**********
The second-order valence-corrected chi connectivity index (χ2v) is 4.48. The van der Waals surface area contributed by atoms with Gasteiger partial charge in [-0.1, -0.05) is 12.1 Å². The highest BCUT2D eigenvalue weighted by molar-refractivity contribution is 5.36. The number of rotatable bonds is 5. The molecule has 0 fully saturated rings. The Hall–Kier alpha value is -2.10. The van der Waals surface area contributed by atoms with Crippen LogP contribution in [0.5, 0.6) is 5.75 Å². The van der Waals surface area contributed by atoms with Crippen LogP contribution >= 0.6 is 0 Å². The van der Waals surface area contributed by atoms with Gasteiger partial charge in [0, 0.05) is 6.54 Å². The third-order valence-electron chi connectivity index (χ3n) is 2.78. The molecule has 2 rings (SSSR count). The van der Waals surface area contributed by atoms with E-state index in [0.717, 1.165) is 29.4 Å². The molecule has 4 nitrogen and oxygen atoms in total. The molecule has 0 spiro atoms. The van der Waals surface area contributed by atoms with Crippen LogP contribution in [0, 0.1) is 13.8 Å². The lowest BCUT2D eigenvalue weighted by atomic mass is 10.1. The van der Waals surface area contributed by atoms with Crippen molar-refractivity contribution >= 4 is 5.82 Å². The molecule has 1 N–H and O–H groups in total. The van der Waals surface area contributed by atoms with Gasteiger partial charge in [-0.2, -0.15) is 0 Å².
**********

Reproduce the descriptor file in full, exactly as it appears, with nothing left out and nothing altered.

The second-order valence-corrected chi connectivity index (χ2v) is 4.48. The van der Waals surface area contributed by atoms with Gasteiger partial charge in [-0.1, -0.05) is 12.1 Å². The highest BCUT2D eigenvalue weighted by molar-refractivity contribution is 5.36. The number of rotatable bonds is 5. The molecule has 0 fully saturated rings. The Hall–Kier alpha value is -2.10. The van der Waals surface area contributed by atoms with Crippen LogP contribution in [0.5, 0.6) is 5.75 Å². The van der Waals surface area contributed by atoms with Crippen LogP contribution >= 0.6 is 0 Å². The van der Waals surface area contributed by atoms with Gasteiger partial charge in [0, 0.05) is 6.54 Å². The third-order valence-electron chi connectivity index (χ3n) is 2.78. The molecule has 2 rings (SSSR count). The van der Waals surface area contributed by atoms with E-state index in [0.717, 1.165) is 29.4 Å². The molecule has 4 nitrogen and oxygen atoms in total. The molecule has 0 spiro atoms. The van der Waals surface area contributed by atoms with Crippen LogP contribution in [0, 0.1) is 13.8 Å². The lowest BCUT2D eigenvalue weighted by atomic mass is 10.1. The van der Waals surface area contributed by atoms with Crippen molar-refractivity contribution >= 4 is 5.82 Å². The molecule has 1 N–H and O–H groups in total. The van der Waals surface area contributed by atoms with Gasteiger partial charge in [-0.2, -0.15) is 0 Å².